Convergent results from animal and human studies suggest that reducing serotonin neurotransmission promotes impulsive behavior. Here, serotonin depletion was induced by the dietary tryptophan depletion procedure (TD) in healthy volunteers to examine the role of serotonin in impulsive action and impulsive choice. We used a novel translational analog of a rodent 5-choice serial reaction time task (5-CSRTT) the human 4-CSRTT and a reward delay-discounting questionnaire to measure effects on these different forms of 'waiting impulsivity'. There was no effect of TD on impulsive choice as indexed by the reward delay-discounting questionnaire. However, TD significantly increased 4-CSRTT premature responses (or impulsive action), which is remarkably similar to the previous findings of effect of serotonin depletion on rodent 5-CSRTT performance. Moreover, the increased premature responding in TD correlated significantly with individual differences on the motor impulsivity subscale of the Barratt Impulsivity Scale. TD also improved the accuracy of performance and speeded responding, possibly indicating enhanced attention and reward processing. The results suggest: (i) the 4-CSRTT will be a valuable addition to the tests already available to measure impulsivity in humans in a direct translational analog of a test extensively used in rodents; (ii) TD in humans produces a qualitatively similar profile of effects to those in rodents (ie, enhancing premature responding), hence supporting the conclusion that TD in humans exerts at least some of its effects on central serotonin; and (iii) this manipulation of serotonin produces dissociable effects on different measures of impulsivity, suggesting considerable specificity in its modulatory role.
The 5-choice serial reaction time task (5-CSRTT) is widely used to measure rodent attentional functions. In humans, many attention studies in healthy and clinical populations have used testing based on Bundesen’s Theory of Visual Attention (TVA) to estimate visual processing speeds and other parameters of attentional capacity.We aimed to bridge these research fields by modifying the 5-CSRTT’s design and by mathematically modelling data to derive attentional parameters analogous to human TVA-based measures.C57BL/6 mice were tested in two 1-h sessions on consecutive days with a version of the 5-CSRTT where stimulus duration (SD) probe length was varied based on information from previous TVA studies. Thereafter, a scopolamine hydrobromide (HBr; 0.125 or 0.25 mg/kg) pharmacological challenge was undertaken, using a Latin square design. Mean score values were modelled using a new three-parameter version of TVA to obtain estimates of visual processing speeds, visual thresholds and motor response baselines in each mouse.The parameter estimates for each animal were reliable across sessions, showing that the data were stable enough to support analysis on an individual level. Scopolamine HBr dose-dependently reduced 5-CSRTT attentional performance while also increasing reward collection latency at the highest dose. Upon TVA modelling, scopolamine HBr significantly reduced visual processing speed at both doses, while having less pronounced effects on visual thresholds and motor response baselines.This study shows for the first time how 5-CSRTT performance in mice can be mathematically modelled to yield estimates of attentional capacity that are directly comparable to estimates from human studies.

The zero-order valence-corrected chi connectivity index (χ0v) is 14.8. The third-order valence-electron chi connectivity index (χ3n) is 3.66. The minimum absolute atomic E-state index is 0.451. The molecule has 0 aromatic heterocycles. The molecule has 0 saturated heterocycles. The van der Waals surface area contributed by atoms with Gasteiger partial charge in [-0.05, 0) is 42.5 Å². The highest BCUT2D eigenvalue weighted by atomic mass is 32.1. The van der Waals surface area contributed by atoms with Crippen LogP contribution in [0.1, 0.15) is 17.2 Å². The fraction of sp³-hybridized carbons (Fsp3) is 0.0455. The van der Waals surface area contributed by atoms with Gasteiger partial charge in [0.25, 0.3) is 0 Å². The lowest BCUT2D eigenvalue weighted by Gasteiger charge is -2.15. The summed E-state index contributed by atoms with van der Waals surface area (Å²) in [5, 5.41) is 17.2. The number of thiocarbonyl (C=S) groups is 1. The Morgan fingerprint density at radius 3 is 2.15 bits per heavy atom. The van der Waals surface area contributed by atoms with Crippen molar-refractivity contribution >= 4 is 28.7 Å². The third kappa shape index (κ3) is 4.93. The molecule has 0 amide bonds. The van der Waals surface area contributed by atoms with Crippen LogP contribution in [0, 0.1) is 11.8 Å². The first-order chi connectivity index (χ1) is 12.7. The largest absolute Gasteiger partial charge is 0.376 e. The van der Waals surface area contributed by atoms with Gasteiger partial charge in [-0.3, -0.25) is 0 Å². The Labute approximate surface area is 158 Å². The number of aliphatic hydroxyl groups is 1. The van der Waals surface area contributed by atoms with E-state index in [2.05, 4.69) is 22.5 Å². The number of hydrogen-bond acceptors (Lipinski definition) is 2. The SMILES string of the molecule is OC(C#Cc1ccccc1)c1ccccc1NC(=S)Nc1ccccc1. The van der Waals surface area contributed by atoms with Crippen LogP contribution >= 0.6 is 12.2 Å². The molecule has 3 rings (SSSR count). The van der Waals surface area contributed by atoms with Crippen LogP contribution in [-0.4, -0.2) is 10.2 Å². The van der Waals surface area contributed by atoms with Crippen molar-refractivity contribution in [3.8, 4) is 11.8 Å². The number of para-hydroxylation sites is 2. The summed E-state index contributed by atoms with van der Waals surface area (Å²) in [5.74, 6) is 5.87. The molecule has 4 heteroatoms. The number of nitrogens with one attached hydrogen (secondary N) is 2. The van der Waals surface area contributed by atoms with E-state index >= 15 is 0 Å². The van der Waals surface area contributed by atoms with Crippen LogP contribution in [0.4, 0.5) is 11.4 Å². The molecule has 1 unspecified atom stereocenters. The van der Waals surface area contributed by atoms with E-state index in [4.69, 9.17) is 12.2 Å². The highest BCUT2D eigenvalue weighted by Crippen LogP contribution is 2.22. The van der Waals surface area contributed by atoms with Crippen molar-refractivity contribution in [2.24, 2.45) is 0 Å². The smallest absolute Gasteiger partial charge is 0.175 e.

The five-choice serial reaction time task (5-CSRTT) is regularly used to study attention and impulsivity. In the 5-CSRTT, rodents initiate a trial, then after an inter-trial interval (ITI), a light appears in one of five holes. Responding in the lit vs. unlit hole reflects attention (accuracy), while responding prematurely before a light appears is suggested to reflect impulsivity/response disinhibition. Comparison of rat and mouse 5-CSRTT performance has raised questions on the validity of premature responses as measuring impulsivity/response inhibition. To minimize effort, rodents may use a temporal strategy, enabling their "timing" of the ITI, minimizing the need to attend during this delay. Greater reliance on this strategy could result in premature responses due to "guesses" if their timing was poor/altered. To assess the degree to which rats and/or mice utilize a temporal strategy, we challenged performance using infrequent no-light trials during 5-CSRTT performance. Even when no light appeared when one was expected, rats responded similar to 60 % compared to similar to 40 % in mice, indicating a greater reliance on a temporal strategy by rats than by mice. Consistent with this hypothesis, rats made more premature responses than mice. Additional studies using a temporal discrimination task and a 5-CSRTT variant demonstrated that delta-9-tetrahydrocannabinol, the active ingredient in cannabis, slowed temporal perception and reduced premature responses. These data provide behavioral and pharmacological evidence indicating that premature responses are heavily influenced by temporal perception. Hence, they may reflect an aspect of waiting impulsivity, but not response disinhibition, an important distinction for translational clinical research.